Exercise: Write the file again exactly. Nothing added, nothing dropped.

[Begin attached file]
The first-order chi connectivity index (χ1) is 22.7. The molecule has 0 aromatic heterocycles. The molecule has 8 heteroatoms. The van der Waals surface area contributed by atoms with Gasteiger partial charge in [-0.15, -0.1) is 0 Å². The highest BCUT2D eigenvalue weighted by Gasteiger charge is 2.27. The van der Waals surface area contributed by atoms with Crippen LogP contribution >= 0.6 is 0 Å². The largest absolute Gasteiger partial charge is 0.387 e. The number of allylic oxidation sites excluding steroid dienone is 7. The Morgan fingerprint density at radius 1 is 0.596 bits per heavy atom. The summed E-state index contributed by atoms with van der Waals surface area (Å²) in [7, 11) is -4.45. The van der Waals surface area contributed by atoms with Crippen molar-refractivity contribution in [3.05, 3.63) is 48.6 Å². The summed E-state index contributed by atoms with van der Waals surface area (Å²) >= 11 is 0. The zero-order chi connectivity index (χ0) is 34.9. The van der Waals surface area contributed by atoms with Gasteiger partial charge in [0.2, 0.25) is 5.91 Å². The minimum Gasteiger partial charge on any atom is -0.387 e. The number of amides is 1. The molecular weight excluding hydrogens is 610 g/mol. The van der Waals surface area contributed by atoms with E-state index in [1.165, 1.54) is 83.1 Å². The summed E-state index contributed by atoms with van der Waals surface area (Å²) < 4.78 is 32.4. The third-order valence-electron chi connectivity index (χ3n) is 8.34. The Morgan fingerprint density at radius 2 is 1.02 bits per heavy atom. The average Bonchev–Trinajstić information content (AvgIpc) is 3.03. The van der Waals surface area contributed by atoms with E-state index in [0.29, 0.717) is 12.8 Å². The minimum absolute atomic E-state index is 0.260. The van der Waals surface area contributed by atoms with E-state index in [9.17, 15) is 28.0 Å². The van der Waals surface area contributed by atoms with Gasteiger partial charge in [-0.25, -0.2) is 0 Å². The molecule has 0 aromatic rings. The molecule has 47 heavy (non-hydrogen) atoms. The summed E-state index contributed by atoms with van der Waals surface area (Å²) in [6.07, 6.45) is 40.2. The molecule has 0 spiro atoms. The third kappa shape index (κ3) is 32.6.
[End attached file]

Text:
The first-order chi connectivity index (χ1) is 22.7. The molecule has 0 aromatic heterocycles. The molecule has 8 heteroatoms. The van der Waals surface area contributed by atoms with Gasteiger partial charge in [-0.15, -0.1) is 0 Å². The highest BCUT2D eigenvalue weighted by Gasteiger charge is 2.27. The van der Waals surface area contributed by atoms with Crippen LogP contribution >= 0.6 is 0 Å². The largest absolute Gasteiger partial charge is 0.387 e. The number of allylic oxidation sites excluding steroid dienone is 7. The Morgan fingerprint density at radius 1 is 0.596 bits per heavy atom. The summed E-state index contributed by atoms with van der Waals surface area (Å²) in [7, 11) is -4.45. The van der Waals surface area contributed by atoms with Crippen molar-refractivity contribution in [3.05, 3.63) is 48.6 Å². The summed E-state index contributed by atoms with van der Waals surface area (Å²) >= 11 is 0. The zero-order chi connectivity index (χ0) is 34.9. The van der Waals surface area contributed by atoms with Gasteiger partial charge in [0.2, 0.25) is 5.91 Å². The minimum Gasteiger partial charge on any atom is -0.387 e. The number of amides is 1. The molecular weight excluding hydrogens is 610 g/mol. The van der Waals surface area contributed by atoms with E-state index in [1.165, 1.54) is 83.1 Å². The summed E-state index contributed by atoms with van der Waals surface area (Å²) < 4.78 is 32.4. The third-order valence-electron chi connectivity index (χ3n) is 8.34. The Morgan fingerprint density at radius 2 is 1.02 bits per heavy atom. The average Bonchev–Trinajstić information content (AvgIpc) is 3.03. The van der Waals surface area contributed by atoms with E-state index in [0.29, 0.717) is 12.8 Å². The minimum absolute atomic E-state index is 0.260. The van der Waals surface area contributed by atoms with E-state index in [9.17, 15) is 28.0 Å². The van der Waals surface area contributed by atoms with Gasteiger partial charge in [-0.25, -0.2) is 0 Å². The molecule has 0 aromatic rings. The molecule has 47 heavy (non-hydrogen) atoms. The summed E-state index contributed by atoms with van der Waals surface area (Å²) in [6.07, 6.45) is 40.2. The molecule has 0 spiro atoms. The third kappa shape index (κ3) is 32.6.